When you take a close look at a BSA gearbox it's no surprise that they all leak oil. There is really only one oil seal - on the output shaft, sealing around the chain sprocket and against the main bearing outer race casing. It's held in place by a large circlip. There's a reasonable chance of making a seal around the sprocket but the seal's questionable design leaves me with doubts about it's effectiveness around the edge and against the bearing. So, I added a tiny bead of gasket sealer all around the outside edge to seal between it, the bearing and the casing.
Again, if the bronze bush in the output gear is in good nick, then SRM's combined seal / nut should make the output shaft oil tight. A smear of gasket goo on both sides of the washer wouldn't go amiss.
However, I think that the main oil leak culprit is behind this sprocket, where the selector fork shaft goes through a 3/8" hole in the main casing (in the middle of the picture below), secured with a grub screw that locates in a groove around the shaft. The shaft does not rotate - it just sits there in a clearance hole so there is neither a bearing or a seal to prevent oil creeping along the clearance between the hole and the shaft and dribbling out behind the sprocket. If the bike is left on it's prop-stand (mine has no centre stand) it's likely that the hole is below oil level. Hence - leak guaranteed.

I thoroughly cleaned the shaft, it's hole and the grub screw thread with gun-wash and assembled the shaft dry. I then pumped sealant into the screw hole to feed around the groove and along the clearance between shaft and hole. I was surprised how easily the sealant made it's way to the outside of the casing indicating a fair bit of clearance around the shaft. Some sealer probably made it to the inside of the casing too but there's no way of cleaning it off so I have to hope that it'll cure and just stay there. I cleaned the screw and installed it, further pressurising the sealant.

This is the gearchange quadrant pivot pin - just located in a hole in the casing with no seal and with the potential to leak. I can't say that I've noticed a leak from here but it's situated behind a flange, out of sight with the box installed.
Cleaned and sealed.
... and another. This is the retaining thread on kickstart stop peg inside the outer cover. It's just installed through a hole in the inner cover with a spring washer and plain nut on the outside. Belt and braces - a plain washer with sealant and a nyloc nut. The excess sealant wipes off easily.
New gaskets with a light smear of sealant on all sides should take care of the inner and outer covers but these gearboxes have no seals on either the kickstart or gearchange shafts. They rely on the oil level being lower than the shafts and minimal oil turbulence inside the kickstart chamber.
To be fair, leaks around these shafts hasn't been a major problem. Maybe a slight weep over hundreds of miles but nothing that justifies the machining exercise of installing seals on the shafts.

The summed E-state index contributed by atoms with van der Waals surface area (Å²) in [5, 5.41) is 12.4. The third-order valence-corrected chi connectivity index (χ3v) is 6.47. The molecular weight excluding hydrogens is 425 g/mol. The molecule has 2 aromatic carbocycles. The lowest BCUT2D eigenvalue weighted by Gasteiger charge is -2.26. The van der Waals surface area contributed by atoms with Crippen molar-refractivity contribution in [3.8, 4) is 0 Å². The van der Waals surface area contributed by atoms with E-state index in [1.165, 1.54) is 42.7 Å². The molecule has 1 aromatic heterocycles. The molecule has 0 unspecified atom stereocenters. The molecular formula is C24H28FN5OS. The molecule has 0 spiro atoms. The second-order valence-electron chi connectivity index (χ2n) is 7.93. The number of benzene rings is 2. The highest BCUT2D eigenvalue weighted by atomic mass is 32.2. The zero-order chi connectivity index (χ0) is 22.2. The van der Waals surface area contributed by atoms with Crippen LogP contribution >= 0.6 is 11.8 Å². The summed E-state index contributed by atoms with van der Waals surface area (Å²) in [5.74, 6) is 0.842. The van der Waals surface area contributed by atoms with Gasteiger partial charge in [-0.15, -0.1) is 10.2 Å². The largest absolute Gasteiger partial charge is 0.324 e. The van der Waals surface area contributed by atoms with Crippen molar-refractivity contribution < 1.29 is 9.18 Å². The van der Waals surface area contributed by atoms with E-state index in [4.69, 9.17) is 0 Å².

Check out the neat, cast 'BSA' inspection cover I found on ebay.

I replaced all the studs, screws and nuts with stainless ones and 'blinged-em-up' a bit on the polisher.

Right - ready to swap the box. I'm hoping that the machined dimensions on both boxes are identical so that I can re-use the spacers. They're all different sizes and fit in specific places. I've already stamped them for identification. You can see a nut on the chain side of of the top mounting stud at the bottom of this picture.......

....... and here it is after modification. Because the new sprocket has one extra tooth, it's diameter is slightly more than the original - and it fouled the original nut. So, I silver-soldered the nut to the stud thread and machined it down in the lathe to about 16mm diameter x 3mm thick. Just clearing the chain. i have since machined two flats on the round head for a 1/2" spanner

Here's an old trick I'd forgotten about. Drill through two old clutch plates - a friction one and a steel one and bolt them together. Fit them temporarily and they'll lock the inner and outer clutch housings while you tighten the centre fixing nut.
All back together, adjusted and set-up.
...... and off for a test ride through the local lanes. The box seems much smoother than the old one and just one tooth increase on the output sprocket has transformed the feel of the ride. The Revs to MPH is now about the same as my BSA RGS - a lazy, mid-revs cruise at 55 mph. There's plenty of torque available in all the gears from really low revs so no need to go for a 5 - speed conversion.
..............................and an arty pic

The leak-proofing procedure seems to have been successful so, here's the box that came out of the NORVIN - all stripped and ready for inspection and rebuild. It'll eventually replace the leaky one in my RGS. Here we go again.